The drama of Ukraine and Greece has left old-fashioned economic data in the shade so far this year but, quietly, there are some signs of improvement for the moribund euro zone economy.
A Greek deal has been pulled from the fire at the last moment. The country’s bailout programme will be extended for four months averting a potential cash crunch in March that could have forced the country out of the currency area.
The Greek standoff is coming to a head.
A day after euro zone finance ministers couldn’t “even agree to disagree” Greek Prime Minister Alexis Tsipras, attending his first EU summit, agreed that Greek officials would meet representatives of the European Commission, the European Central Bank and the IMF today.
A long night of talks in Brussels and Minsk.
Despite going into the early hours of the morning, euro zone finance ministers failed to reach agreement on a way forward with their Greek counterpart and will try again on Monday.
Greek Prime Minister Alexis Tsipras will visit Rome for talks with Italy’s Matteo Renzi and will be met there by his finance minister, Yanis Varoufakis, who has already been to London and Paris to try the scope for a new debt deal for Greece and reassure investors that there won’t be a default.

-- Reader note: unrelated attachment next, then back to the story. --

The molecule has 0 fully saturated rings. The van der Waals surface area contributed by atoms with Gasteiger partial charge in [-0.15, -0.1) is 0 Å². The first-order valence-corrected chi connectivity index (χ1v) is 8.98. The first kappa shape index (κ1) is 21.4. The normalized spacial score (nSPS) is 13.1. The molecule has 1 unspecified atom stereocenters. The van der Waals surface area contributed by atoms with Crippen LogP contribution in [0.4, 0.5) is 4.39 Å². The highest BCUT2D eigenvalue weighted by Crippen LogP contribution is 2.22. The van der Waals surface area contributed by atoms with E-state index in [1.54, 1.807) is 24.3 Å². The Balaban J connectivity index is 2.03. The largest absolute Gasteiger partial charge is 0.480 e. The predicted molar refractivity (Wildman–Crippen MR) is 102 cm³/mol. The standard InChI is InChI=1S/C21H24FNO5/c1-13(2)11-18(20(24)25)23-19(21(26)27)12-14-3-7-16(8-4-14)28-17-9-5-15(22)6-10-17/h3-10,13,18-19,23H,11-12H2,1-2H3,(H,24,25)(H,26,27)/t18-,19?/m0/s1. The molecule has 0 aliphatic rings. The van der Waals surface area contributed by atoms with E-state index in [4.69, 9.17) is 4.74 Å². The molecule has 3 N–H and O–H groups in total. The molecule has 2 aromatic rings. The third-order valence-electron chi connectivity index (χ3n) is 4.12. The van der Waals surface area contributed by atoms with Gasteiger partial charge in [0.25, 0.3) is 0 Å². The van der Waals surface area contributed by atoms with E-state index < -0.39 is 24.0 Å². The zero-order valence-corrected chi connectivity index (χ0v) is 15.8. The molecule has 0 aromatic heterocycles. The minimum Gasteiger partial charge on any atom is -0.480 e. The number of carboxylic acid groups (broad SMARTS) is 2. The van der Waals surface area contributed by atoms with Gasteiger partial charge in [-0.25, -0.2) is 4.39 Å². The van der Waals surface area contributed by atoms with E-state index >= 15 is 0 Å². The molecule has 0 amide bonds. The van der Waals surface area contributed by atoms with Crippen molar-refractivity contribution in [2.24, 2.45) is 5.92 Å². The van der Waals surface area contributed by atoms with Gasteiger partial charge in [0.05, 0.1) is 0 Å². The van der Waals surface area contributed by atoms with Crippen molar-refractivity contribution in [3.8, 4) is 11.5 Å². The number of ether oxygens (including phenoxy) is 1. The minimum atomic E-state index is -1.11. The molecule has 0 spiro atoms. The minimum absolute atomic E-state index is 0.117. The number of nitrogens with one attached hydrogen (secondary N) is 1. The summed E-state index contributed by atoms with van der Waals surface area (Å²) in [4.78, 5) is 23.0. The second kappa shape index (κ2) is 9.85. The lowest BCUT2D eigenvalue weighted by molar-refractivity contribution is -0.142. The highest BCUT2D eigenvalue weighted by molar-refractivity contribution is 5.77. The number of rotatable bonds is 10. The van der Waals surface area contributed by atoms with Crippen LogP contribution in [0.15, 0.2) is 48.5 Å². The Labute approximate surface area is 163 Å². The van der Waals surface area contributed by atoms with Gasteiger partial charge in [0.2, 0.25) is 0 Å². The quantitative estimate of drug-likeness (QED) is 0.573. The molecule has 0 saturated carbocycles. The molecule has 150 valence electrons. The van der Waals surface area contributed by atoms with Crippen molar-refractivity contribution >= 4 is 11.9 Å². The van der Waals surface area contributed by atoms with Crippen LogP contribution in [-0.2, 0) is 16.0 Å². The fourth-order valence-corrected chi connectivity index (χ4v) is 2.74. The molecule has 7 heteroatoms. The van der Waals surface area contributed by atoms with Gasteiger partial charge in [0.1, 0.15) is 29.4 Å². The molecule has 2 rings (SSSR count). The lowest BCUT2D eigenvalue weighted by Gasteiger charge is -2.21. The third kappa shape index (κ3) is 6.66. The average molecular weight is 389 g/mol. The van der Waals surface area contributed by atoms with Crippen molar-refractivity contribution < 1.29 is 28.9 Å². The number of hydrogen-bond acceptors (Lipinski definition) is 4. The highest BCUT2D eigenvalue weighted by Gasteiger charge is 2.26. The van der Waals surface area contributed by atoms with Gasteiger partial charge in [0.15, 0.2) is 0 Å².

A week into government, Greek Finance Minister Yanis Varoufakis will be in London today for talks with investors and his British counterpart George Osborne. He will then fly to Rome where he will be joined by his prime minister, Alexis Tsipras, on Tuesday.
Russia’s central bank meets having shoved interest rates up to an eye-watering 17 percent late last year.
The central bank has said rates can only come down if inflation was trending lower. It was running above 11 percent last month and the government expects it to peak at 17 percent.